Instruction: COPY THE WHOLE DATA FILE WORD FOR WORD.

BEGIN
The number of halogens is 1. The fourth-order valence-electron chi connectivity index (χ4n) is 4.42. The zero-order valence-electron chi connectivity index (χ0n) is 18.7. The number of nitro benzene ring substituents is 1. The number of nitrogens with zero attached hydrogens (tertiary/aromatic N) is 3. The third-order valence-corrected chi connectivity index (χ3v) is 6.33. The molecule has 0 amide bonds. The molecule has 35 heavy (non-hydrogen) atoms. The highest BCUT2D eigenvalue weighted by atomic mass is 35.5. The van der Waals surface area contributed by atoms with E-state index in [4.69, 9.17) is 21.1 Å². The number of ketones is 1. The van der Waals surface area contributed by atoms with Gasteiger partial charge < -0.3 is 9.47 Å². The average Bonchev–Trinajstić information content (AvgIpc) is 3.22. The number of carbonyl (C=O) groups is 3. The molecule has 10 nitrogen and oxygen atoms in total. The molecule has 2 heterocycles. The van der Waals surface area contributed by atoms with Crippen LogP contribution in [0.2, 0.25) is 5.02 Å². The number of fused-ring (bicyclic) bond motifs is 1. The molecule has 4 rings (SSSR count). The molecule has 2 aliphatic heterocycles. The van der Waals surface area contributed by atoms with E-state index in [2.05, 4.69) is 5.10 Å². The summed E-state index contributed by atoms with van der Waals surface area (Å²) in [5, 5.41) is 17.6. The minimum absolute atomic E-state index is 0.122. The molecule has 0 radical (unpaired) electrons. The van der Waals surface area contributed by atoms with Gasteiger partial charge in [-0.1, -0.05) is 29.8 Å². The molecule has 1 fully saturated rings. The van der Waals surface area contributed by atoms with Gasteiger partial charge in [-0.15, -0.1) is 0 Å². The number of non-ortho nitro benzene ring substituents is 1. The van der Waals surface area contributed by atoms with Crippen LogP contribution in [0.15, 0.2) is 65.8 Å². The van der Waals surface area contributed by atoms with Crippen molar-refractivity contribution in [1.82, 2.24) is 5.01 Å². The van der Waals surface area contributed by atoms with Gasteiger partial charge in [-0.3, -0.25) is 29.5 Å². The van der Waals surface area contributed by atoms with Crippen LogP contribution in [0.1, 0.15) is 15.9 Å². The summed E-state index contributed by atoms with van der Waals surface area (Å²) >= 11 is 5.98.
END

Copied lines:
The number of halogens is 1. The fourth-order valence-electron chi connectivity index (χ4n) is 4.42. The zero-order valence-electron chi connectivity index (χ0n) is 18.7. The number of nitro benzene ring substituents is 1. The number of nitrogens with zero attached hydrogens (tertiary/aromatic N) is 3. The third-order valence-corrected chi connectivity index (χ3v) is 6.33. The molecule has 0 amide bonds. The molecule has 35 heavy (non-hydrogen) atoms. The highest BCUT2D eigenvalue weighted by atomic mass is 35.5. The van der Waals surface area contributed by atoms with E-state index in [4.69, 9.17) is 21.1 Å². The number of ketones is 1. The van der Waals surface area contributed by atoms with Gasteiger partial charge < -0.3 is 9.47 Å². The average Bonchev–Trinajstić information content (AvgIpc) is 3.22. The number of carbonyl (C=O) groups is 3. The molecule has 10 nitrogen and oxygen atoms in total. The molecule has 2 heterocycles. The van der Waals surface area contributed by atoms with Crippen LogP contribution in [0.2, 0.25) is 5.02 Å². The number of fused-ring (bicyclic) bond motifs is 1. The molecule has 4 rings (SSSR count). The molecule has 2 aliphatic heterocycles. The van der Waals surface area contributed by atoms with E-state index in [2.05, 4.69) is 5.10 Å². The summed E-state index contributed by atoms with van der Waals surface area (Å²) in [5, 5.41) is 17.6. The minimum absolute atomic E-state index is 0.122. The molecule has 0 radical (unpaired) electrons. The van der Waals surface area contributed by atoms with Gasteiger partial charge in [-0.1, -0.05) is 29.8 Å². The molecule has 1 fully saturated rings. The van der Waals surface area contributed by atoms with Gasteiger partial charge in [-0.15, -0.1) is 0 Å². The number of non-ortho nitro benzene ring substituents is 1. The van der Waals surface area contributed by atoms with Crippen LogP contribution in [0.15, 0.2) is 65.8 Å². The van der Waals surface area contributed by atoms with Crippen molar-refractivity contribution in [1.82, 2.24) is 5.01 Å². The van der Waals surface area contributed by atoms with Gasteiger partial charge in [-0.3, -0.25) is 29.5 Å². The van der Waals surface area contributed by atoms with Crippen LogP contribution in [0.1, 0.15) is 15.9 Å². The summed E-state index contributed by atoms with van der Waals surface area (Å²) >= 11 is 5.98.